The idea that in a masterpiece everything contributes to the whole can be traced back through Hegel's principle of 'organic unity' to Aristotle's theory of tragedy. For Coleridge, "organic unity" was the manifestation of a poet's powers of synthesising. It was Baumgarten (1714-62, his Aesthetica was written in Latin) who coined the term 'perfectible beauty' according to which the beauty of an artwork or natural object corresponds to the degree of its organization or integration. In the ideal case no elements of an object should appear arbitrary, accidental, or irrational - it's a microcosm of the greater 'totality'.
With order and harmony comes unity and a way to distinguish what "belongs" from what doesn't. Workshop criticism of short stories and poetry is often harsh on the apparently inconsequential - anything not contributing to the main theme is easily dismissed as not belonging. But the need for 'perfectible beauty' is open to challenge, just as erstwhile requirements for symmetry or circles were. Order brings unity but also predictability and claustrophobia; items appearing in the first paragraph of a short story doomed to reappear sooner or later.
It was from such predictability that surrealism reacted. When editing "Le Chien Andalou", Dali and Bunuel removed anything that resembled a logical connection. Dada went further, introducing randomness. Since then, people have experimented with paper cut-ups and computer generated work, and the Oulipo school have invented arbitrary rules to generate new texts from old.
Others have escaped by foregrounding performance or improvisation. Without going as far as randomness, they have adopted the more relaxed, inclusive and baggy approach of Laurence Sterne or the New York school, producing mosaics of interesting fragments and loose ends. Beginning their work from life they retain some of its untidiness in dialog and plot, leaving the work open; a transcript of a process rather than unified and closed project.
Variation and Control
Order can be maintained on a large scale while allowing local variation and surprise. The idea of establishing a norm from which one can profitably deviate also goes back to the Greeks. Expectation can be thwarted by: delaying the expected feature (Ogden Nash's long lines delaying the final rhyme); omitting it entirely (calling a non-sonnet a sonnet); or providing an alternative to the expected feature (a pararhyme). It can be a large or small scale phenomenon: a phonetically or semantically unexpected word; deviations from meter; deviations from the expectation of the genre - (killing the hero in scene one; a whodunit that's never solved). As in jazz, the norm can be established in a brief introduction or, if the norm is sufficiently well known, the title alone can be a sufficient allusion, the variations played against an absent melody as a parody might counterpoint the original absent text.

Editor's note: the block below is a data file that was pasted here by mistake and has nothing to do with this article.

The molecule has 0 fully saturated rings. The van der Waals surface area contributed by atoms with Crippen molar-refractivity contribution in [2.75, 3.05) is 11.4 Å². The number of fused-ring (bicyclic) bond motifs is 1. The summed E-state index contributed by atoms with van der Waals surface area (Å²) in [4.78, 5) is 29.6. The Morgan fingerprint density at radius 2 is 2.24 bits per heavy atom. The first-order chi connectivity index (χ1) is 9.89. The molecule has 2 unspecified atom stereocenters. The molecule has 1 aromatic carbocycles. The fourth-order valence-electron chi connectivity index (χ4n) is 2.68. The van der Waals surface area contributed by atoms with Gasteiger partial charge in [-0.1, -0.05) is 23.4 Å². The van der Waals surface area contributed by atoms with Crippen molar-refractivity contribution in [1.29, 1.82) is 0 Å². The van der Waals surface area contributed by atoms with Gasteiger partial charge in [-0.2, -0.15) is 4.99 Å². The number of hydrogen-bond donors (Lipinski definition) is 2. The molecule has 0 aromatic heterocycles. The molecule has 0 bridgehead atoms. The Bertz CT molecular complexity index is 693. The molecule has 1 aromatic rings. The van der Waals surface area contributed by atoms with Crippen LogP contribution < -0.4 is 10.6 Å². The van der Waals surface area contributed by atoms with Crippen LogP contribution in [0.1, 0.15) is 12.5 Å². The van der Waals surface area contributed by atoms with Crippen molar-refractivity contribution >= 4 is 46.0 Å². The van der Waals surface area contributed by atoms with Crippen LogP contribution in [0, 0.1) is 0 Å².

Once the author has signalled the form, the knowing reader will notice (and seek purpose in) variations. Writers may want to exploit the dynamics of anticipation/surprise and tension/relaxation. Some norms have a built-in expectation of variation. If the author exceeds the expected bounds, the reader may accept the work as an extension of the form but more likely the reader, upset by the authors breaking of the reader/author contract, will reject the work.
Martindale suggests that once a literary style has become established writers must work harder to create novelty that will attract and hold the attention of readers; they do so by shifting increasingly to the use of primary process thought in their writing. The stylistic climate for writers and readers may differ in important respects, so writer and reader perceptions of novelty may not coincide.
The readers' expectations will modify as they read. For example, they may initially expect a happy ending. If later a happy ending is too strongly prefigured, the reader may expect a twist in the tail. If finally there is no closure they may feel tricked rather than surprised. Too many failed predictions may result in the reader not trying to anticipate. To discourage this passivity, the writer may adopt a strong form (a whodunit) or use plot crises and line-breaks to force premature interpretations. Adumbration can be used to lull the reader into a false sense of security.
- "Accordion Crimes" (E.Annie Proulx) has various techniques exploiting expectation. In each chapter we are expecting the appearance of a crime and an accordian. The timing of their appearance varies. Subsections have titles, some of which raise suspense. Also sometimes we hear mention of an event pages before we are given the details.
"Homeric Simile" by Oscar Mandel
(Prairie Schooner, Summer 1995) begins
Like a dog and his master
and ends 15 lines later with
So mankind (you fill in the rest)
leaving the simile incomplete.
- John Briggs and F. David Peat - The Turbulent Mirror: An Illustrated Guide to Chaos Theory and the Science of Wholeness
- Baumgart, Hermann - Handbuch der poetik: eine kritisch-historische darstellung der theorie der dichtkunst Stuttgart: J.G. Cotta, 1887
- Coleridge, S, "Biographia Literaria, Ch. 13.
- Martindale, C. (1975) - Romantic progression: The psychology of literary history. New York:Halsted Press.
- Smith, C.P., "Pattern and Variation in Poetry", 1932
- Wimsatt, W.K., "When is Variation Elegant", 1954
- Brown, C.S., "Theme and Variations as a Literary Form", YCGL 27, 1978